“Blind Justice” gets us back into orchestral trance territory, working in high-pitched female vocals that relay a poem in English if you can pick up on it. While short, “The Abandoned Island” is another interesting piece, making use only of piano along with the sounds of ocean waves crashing on the shore and seagulls. This flows into the melancholy “Apocalypse,” which is surprisingly tame with its focus on piano and female vocals that act as a lullaby to lure the listener into a false sense of ease before she begins whispering a chant that leads into an explosion of orchestral and electronic goodness. From the opening notes of “Turii ~Panta rhei~,” you’ll think you’re listening so Yuki Kajiura’s work from Xenosaga with its unique choral work, driving electronic backing, and Celtic instrumentation. Getting on towards the end, “L’erisia (Primary Logic)” is a procedural piece starting with intense string stabs before seemingly random synth lines are added, sounding like the product of a corrupt computer program. The melody ascends upwards towards a climax, treading into jazz territory at times, and its heavy reliance on electronic elements that stray from the trance that was covered elsewhere on the album makes it one of my favorites. The final track, “Nyoah’s Sword Dance” is an odd way to go out with its fast-paced piano progression accented by violin notes.

It’s not over though. There are five more tracks on the album, all of which are orchestral and live instrument arrangements of previous tracks on the album. We start with the incredibly powerful “Overture de Ristaccia, presto agitato,” and move into the ethnic “Danza de Shamshir, a la turque,” before Kubota makes his vocal debut as an entire choir in “ZETA, la chanson.” Those who enjoyed his vocal themes in Granado Espada should be pleased. “Blind Justice, le concerto” is just that: a beautiful piano concerto with an emotional string backing, and “Apocalypse, avec orgue” is the ominous, foreboding piece of music I would have expected from the track title, going completely Gothic with bell tolls, organ, and harpsichord. All of these arrangements possess a well-polished cinematic quality, and would be perfect for stage productions or live performance. I’d certainly love to hear them in concert.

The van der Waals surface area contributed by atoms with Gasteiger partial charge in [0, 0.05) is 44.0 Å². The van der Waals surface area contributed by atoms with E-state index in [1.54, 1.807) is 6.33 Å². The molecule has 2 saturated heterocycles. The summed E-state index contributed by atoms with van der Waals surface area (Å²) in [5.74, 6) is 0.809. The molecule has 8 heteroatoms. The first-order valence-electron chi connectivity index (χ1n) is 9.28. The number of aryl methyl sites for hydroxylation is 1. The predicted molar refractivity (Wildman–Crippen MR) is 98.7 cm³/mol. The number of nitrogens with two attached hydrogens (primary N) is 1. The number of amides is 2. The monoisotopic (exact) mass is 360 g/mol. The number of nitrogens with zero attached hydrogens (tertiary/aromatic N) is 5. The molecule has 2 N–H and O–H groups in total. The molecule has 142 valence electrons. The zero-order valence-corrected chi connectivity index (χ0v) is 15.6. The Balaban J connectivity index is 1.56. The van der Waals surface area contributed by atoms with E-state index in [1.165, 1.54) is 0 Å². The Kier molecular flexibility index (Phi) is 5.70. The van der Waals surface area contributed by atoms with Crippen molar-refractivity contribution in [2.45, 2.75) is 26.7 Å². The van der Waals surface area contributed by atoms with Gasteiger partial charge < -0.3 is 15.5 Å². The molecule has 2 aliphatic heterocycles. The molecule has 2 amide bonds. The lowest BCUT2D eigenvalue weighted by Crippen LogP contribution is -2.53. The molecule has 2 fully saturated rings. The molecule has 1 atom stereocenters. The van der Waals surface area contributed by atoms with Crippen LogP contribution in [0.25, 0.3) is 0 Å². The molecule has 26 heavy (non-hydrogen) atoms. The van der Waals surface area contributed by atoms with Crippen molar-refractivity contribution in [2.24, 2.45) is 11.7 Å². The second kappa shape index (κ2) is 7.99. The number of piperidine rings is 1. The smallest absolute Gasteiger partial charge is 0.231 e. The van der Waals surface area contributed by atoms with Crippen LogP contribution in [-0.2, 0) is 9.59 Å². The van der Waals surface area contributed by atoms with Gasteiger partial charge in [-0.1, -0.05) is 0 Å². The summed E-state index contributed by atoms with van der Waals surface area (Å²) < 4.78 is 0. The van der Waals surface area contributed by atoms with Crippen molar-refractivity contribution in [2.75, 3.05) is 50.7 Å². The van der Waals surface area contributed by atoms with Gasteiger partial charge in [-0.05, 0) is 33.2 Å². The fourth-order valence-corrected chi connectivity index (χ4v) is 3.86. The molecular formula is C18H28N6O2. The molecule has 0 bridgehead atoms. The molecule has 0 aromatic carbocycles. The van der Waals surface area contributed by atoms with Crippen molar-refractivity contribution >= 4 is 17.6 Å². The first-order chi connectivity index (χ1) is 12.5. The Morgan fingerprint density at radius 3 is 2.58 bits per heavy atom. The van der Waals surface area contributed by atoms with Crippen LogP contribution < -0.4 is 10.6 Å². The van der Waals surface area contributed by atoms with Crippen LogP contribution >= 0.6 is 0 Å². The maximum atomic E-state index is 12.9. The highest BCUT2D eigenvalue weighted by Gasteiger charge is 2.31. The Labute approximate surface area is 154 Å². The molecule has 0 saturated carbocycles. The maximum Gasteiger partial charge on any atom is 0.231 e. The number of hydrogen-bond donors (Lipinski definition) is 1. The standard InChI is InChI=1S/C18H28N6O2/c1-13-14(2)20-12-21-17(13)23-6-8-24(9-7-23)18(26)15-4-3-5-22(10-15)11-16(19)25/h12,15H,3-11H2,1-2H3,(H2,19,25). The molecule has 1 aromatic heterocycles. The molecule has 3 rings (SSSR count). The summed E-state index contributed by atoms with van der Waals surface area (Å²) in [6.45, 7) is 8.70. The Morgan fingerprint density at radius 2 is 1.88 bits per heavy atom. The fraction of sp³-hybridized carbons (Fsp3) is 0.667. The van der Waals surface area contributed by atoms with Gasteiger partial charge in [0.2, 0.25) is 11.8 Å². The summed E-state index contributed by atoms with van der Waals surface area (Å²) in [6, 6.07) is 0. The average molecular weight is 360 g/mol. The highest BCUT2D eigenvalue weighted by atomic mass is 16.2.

And we haven’t even covered by favorite thing about this album. The second disc is actually a DVD containing anime-inspired music videos for four of the key tracks on the album, including the overture, “Blind Justice, “Apocalypse,” and Turii ~Panta rhei~.” Not only is the animation top-notch, contrasting hand-drawn characters over cosmic backdrops, but you’ll also get a grasp on some of the lyrics as they’re displayed throughout the songs.

This is an interesting album, and one that I think more people should be aware of.  I think it’s great that Tomosuke Funaki has put the effort into creating something like this outside of his work at Bemani, and I think Konami should be commended for publishing this album on their label. It could be viewed as risky, having only a loose association to Funaki’s work with Bemani, but I think it’s an enjoyable musical journey that fans in the West should definitely consider embarking on. I believe that the English track titles and lyrics indicate Zektbach’s desire to reach a global audience, and beyond the well-rounded core Ristaccia experience, there’s Osamu Kubota’s impressive orchestral arrangements and the DVD content to look into as well, making for a great value. There is an alternate version of the album called the Deluxe Edition that also comes with an art book, and since this album’s release in 2009, there have been several drama albums and even a piano arrangement album, so I encourage you to check those out as well.  It’s currently available at both CD Japan and Play-Asia.

What do you think of the whole composer vs. artist debate? Are you familiar with any of Zektbach’s work, and have any thoughts about the other albums in the “Epic of Zektbach” series?